Lift capacity reduced, hot desking banned, and multiple entry and exit points – these are some of the steps firms are being encouraged to take to protect workers who have to come into the office.
But the latest government guidance states that wearing a face covering in the office environment is optional and not required by law.
The vast majority of law firm staff continued to either work from home or be furloughed on the government’s job retention scheme, but prime minister Boris Johnson has now said that people who cannot work from home should be encouraged to come in.
For law firms that plan to open, that will require a number of practical changes to the workplace. These include:
- Review layouts and processes to allow people to work further apart, using floor tape to mark area two metres apart
- Arrange people to work side by side or facing away from each other rather than face-to-face
- Avoid the use of hot desks and the sharing of office equipment, and hold any necessary meetings outdoors or in well-ventilated rooms
- Reduce maximum occupancy for lifts and provide hand sanitiser in each lift.
The guidance adds: 'If it is not possible to keep workstations two metres apart then businesses should consider whether that activity needs to continue for the business to operate and if so take all mitigating actions possible to reduce the risk of transmission.’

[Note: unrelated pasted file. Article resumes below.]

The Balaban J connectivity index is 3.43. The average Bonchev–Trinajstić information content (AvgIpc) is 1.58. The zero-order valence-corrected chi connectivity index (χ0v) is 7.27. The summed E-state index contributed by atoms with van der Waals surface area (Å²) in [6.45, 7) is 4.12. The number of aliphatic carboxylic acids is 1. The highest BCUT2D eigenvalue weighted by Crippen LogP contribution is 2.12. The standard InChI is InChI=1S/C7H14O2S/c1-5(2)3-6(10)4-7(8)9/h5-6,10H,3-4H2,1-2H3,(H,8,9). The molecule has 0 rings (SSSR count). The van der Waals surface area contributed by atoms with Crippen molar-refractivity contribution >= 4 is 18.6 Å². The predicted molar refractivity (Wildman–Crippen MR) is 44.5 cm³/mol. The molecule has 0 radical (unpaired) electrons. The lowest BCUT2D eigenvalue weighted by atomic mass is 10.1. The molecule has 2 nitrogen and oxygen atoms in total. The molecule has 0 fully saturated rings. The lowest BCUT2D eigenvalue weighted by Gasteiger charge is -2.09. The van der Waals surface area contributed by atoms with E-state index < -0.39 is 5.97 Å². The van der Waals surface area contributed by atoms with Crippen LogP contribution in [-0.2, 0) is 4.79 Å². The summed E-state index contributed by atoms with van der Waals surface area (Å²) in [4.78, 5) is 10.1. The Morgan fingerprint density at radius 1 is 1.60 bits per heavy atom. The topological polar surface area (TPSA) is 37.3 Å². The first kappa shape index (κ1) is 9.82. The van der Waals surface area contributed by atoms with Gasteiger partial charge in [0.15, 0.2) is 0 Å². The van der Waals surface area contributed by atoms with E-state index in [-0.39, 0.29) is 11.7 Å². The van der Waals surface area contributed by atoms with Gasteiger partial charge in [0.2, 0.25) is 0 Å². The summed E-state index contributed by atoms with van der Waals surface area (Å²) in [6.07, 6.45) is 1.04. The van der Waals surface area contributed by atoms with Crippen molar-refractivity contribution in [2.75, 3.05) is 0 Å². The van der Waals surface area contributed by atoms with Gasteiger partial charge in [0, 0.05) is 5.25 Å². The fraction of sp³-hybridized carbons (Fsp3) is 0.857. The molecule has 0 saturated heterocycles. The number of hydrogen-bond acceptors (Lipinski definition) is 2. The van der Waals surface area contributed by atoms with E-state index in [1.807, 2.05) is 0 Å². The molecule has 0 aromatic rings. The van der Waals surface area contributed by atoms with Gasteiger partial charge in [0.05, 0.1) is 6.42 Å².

The government states that workers should not be forced into an unsafe workplace. This guidance applies only to England, with previous lockdown regulations continuing to be in place in Wales.
Many firms have told the Gazette they do not intend to ask lawyers to come in, despite the slight easing of restrictions announced this week, and will continue to operate on a remote model.
Slater and Gordon, one of the biggest legal employers, said its staff would continue to work from home, its chief people officer Alicia Alinia adding: ‘We have no need to ask anyone to take extra risk or put additional pressure on public transport or other public services.’
The Law Society of England and Wales today urged solicitors’ firms to exercise caution amid the different messages from the governments in England and Wales.
Society president Simon Davis said: ‘We remain very concerned about the impact of this period on firms, on solicitors and on the public’s access to justice. By virtue of their work, solicitors are naturally risk managers and will certainly appreciate that as lockdown eases we will all have to be cautious and adaptive. Amid the tragedy we have all learned important lessons from the past few weeks and we need to take these into the next phase.'
*The Law Society is keeping the coronavirus situation under review and monitoring the advice it receives from the Foreign & Commonwealth Office and Public Health England.